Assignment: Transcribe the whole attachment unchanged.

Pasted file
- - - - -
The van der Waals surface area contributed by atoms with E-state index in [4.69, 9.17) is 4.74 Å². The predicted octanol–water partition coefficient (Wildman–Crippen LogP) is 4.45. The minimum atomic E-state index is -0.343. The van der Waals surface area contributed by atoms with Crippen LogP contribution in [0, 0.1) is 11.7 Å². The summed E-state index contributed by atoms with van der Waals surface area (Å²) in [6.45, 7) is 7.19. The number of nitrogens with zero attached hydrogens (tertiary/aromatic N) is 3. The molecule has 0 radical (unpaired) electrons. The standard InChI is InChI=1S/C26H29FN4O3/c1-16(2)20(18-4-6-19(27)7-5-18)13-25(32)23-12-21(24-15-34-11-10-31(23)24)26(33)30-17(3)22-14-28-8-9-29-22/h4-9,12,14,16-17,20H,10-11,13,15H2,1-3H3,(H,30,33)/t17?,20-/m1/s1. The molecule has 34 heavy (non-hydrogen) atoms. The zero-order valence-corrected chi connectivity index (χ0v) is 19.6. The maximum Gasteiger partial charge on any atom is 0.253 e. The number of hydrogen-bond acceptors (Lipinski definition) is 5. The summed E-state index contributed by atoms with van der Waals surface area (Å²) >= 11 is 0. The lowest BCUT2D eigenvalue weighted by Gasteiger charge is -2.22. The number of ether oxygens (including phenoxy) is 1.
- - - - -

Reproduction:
The van der Waals surface area contributed by atoms with E-state index in [4.69, 9.17) is 4.74 Å². The predicted octanol–water partition coefficient (Wildman–Crippen LogP) is 4.45. The minimum atomic E-state index is -0.343. The van der Waals surface area contributed by atoms with Crippen LogP contribution in [0, 0.1) is 11.7 Å². The summed E-state index contributed by atoms with van der Waals surface area (Å²) in [6.45, 7) is 7.19. The number of nitrogens with zero attached hydrogens (tertiary/aromatic N) is 3. The molecule has 0 radical (unpaired) electrons. The standard InChI is InChI=1S/C26H29FN4O3/c1-16(2)20(18-4-6-19(27)7-5-18)13-25(32)23-12-21(24-15-34-11-10-31(23)24)26(33)30-17(3)22-14-28-8-9-29-22/h4-9,12,14,16-17,20H,10-11,13,15H2,1-3H3,(H,30,33)/t17?,20-/m1/s1. The molecule has 34 heavy (non-hydrogen) atoms. The zero-order valence-corrected chi connectivity index (χ0v) is 19.6. The maximum Gasteiger partial charge on any atom is 0.253 e. The number of hydrogen-bond acceptors (Lipinski definition) is 5. The summed E-state index contributed by atoms with van der Waals surface area (Å²) >= 11 is 0. The lowest BCUT2D eigenvalue weighted by Gasteiger charge is -2.22. The number of ether oxygens (including phenoxy) is 1.